4. Moving to Yarrow
Early in the year, my family decided it was time to leave Vancouver for greener and more spacious pastures. Literally. We sold our condo and moved to a split level in the semi-rural village of Yarrow, BC, an hour outside the city. Along with this decision came the rather painful-at-first transplantation of my studio from the bustling Railtown district of Vancouver to a quiet farm-based studio shared with local potters. It was really lonesome at first and had me questioning the whole move, given the need for creative community as an illustrator. But after a month, I was settled in and there was no turning back. Best thing about the move: the commute.
5. Quality Eats
While my work primarily consists of editorial and the odd retail project, I do get a few jobs outside the usual from time to time. This year, in the “odd job” category, my commission from New York steak restaurant Quality Eats took the cake. Restaurant interior architecture and design team Reunion Goods & Services had me illustrate a series of large framed canvases that integrated with their electrical lighting system. You need to see the pictures to see what I mean! With art direction that included “draw a prostitute and a cow on a skateboard”, this was definitely one of the most hilarious and amazing jobs I’ve ever had.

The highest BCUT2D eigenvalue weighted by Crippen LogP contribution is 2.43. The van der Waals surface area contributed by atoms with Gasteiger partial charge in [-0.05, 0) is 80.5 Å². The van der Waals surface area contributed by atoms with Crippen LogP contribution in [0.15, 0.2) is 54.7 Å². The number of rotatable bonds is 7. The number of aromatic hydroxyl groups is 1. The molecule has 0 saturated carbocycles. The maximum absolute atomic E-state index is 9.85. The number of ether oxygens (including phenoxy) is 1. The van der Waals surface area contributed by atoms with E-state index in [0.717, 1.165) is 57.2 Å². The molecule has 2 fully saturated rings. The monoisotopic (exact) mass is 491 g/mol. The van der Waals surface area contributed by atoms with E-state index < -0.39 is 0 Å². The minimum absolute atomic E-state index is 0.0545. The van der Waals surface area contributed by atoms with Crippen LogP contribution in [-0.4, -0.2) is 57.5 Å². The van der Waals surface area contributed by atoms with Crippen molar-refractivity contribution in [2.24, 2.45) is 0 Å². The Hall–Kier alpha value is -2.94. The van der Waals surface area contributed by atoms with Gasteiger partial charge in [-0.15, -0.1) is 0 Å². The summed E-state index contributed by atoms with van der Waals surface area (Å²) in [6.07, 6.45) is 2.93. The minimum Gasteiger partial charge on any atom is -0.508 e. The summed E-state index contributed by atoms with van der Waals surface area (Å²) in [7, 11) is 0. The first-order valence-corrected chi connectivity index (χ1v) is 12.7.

6. Adobe Creative Jam
One of my long game goals is to regularly share my expertise and experience with others. Public speaking, writing and teaching are among the activities I hope to do more of as I mature and grow in my art. It was with gratitude and a knotty tummy that I accepted the invitation from Adobe to speak at Vancouver Creative Jam. It was convenient that I had just done all those projects about New York, so I just talked about my illustration process by walking the audience through a couple of those projects. It was so good to be able to share to a listening audience (they were amazing), and to answer such good questions. I basked in the glow of a successful presentation (no need for knots in the old tum-tum after all) as I sipped beers with new friends and fellow presenters after the show. Turns out I quite like public speaking.
7. The Canadianist
For the past two years, my pal Vince at Eveverlovin’ Press and I have created letterpress projects that aim to elevate the art of letterpress printing in Canada. Last year, we created Greetings From Canada, a 10 artist collaboration of 10 Canadian-themed post cards. It was a hoot and a success. This year, we went with a similar theme, but with a smaller batch of artists and a larger format to create The Canadianist — 5 8” x 10” prints. We were elated to have names like Katy Dockrill, Andrew Kolb, Jeannie Phan, and Ben Weeks in the mix. Of course, with a foil stamp as part of the design, I couldn’t resist inserting myself into the mix.